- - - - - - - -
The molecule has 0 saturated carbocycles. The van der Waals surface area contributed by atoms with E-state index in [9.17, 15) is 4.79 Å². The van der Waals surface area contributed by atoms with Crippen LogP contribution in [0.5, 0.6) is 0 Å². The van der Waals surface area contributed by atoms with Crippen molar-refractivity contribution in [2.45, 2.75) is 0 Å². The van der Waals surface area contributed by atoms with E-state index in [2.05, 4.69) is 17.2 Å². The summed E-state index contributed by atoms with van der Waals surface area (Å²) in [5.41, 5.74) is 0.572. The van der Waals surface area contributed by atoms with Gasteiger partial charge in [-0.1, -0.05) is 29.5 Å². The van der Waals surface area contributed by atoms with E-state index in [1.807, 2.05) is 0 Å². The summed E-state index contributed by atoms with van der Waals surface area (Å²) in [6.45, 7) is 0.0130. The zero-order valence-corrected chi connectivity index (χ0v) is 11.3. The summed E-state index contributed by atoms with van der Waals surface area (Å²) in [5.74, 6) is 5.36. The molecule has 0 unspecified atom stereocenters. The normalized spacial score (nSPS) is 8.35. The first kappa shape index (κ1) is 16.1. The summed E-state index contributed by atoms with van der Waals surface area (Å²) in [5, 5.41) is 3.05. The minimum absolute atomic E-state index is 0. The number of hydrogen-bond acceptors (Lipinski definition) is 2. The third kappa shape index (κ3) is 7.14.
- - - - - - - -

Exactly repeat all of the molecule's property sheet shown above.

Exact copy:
The molecule has 0 saturated carbocycles. The van der Waals surface area contributed by atoms with E-state index in [9.17, 15) is 4.79 Å². The van der Waals surface area contributed by atoms with Crippen LogP contribution in [0.5, 0.6) is 0 Å². The van der Waals surface area contributed by atoms with Crippen molar-refractivity contribution in [2.45, 2.75) is 0 Å². The van der Waals surface area contributed by atoms with E-state index in [2.05, 4.69) is 17.2 Å². The summed E-state index contributed by atoms with van der Waals surface area (Å²) in [5.41, 5.74) is 0.572. The van der Waals surface area contributed by atoms with Gasteiger partial charge in [-0.1, -0.05) is 29.5 Å². The van der Waals surface area contributed by atoms with E-state index in [1.807, 2.05) is 0 Å². The summed E-state index contributed by atoms with van der Waals surface area (Å²) in [6.45, 7) is 0.0130. The zero-order valence-corrected chi connectivity index (χ0v) is 11.3. The summed E-state index contributed by atoms with van der Waals surface area (Å²) in [5.74, 6) is 5.36. The molecule has 0 unspecified atom stereocenters. The normalized spacial score (nSPS) is 8.35. The first kappa shape index (κ1) is 16.1. The summed E-state index contributed by atoms with van der Waals surface area (Å²) in [5, 5.41) is 3.05. The minimum absolute atomic E-state index is 0. The number of hydrogen-bond acceptors (Lipinski definition) is 2. The third kappa shape index (κ3) is 7.14.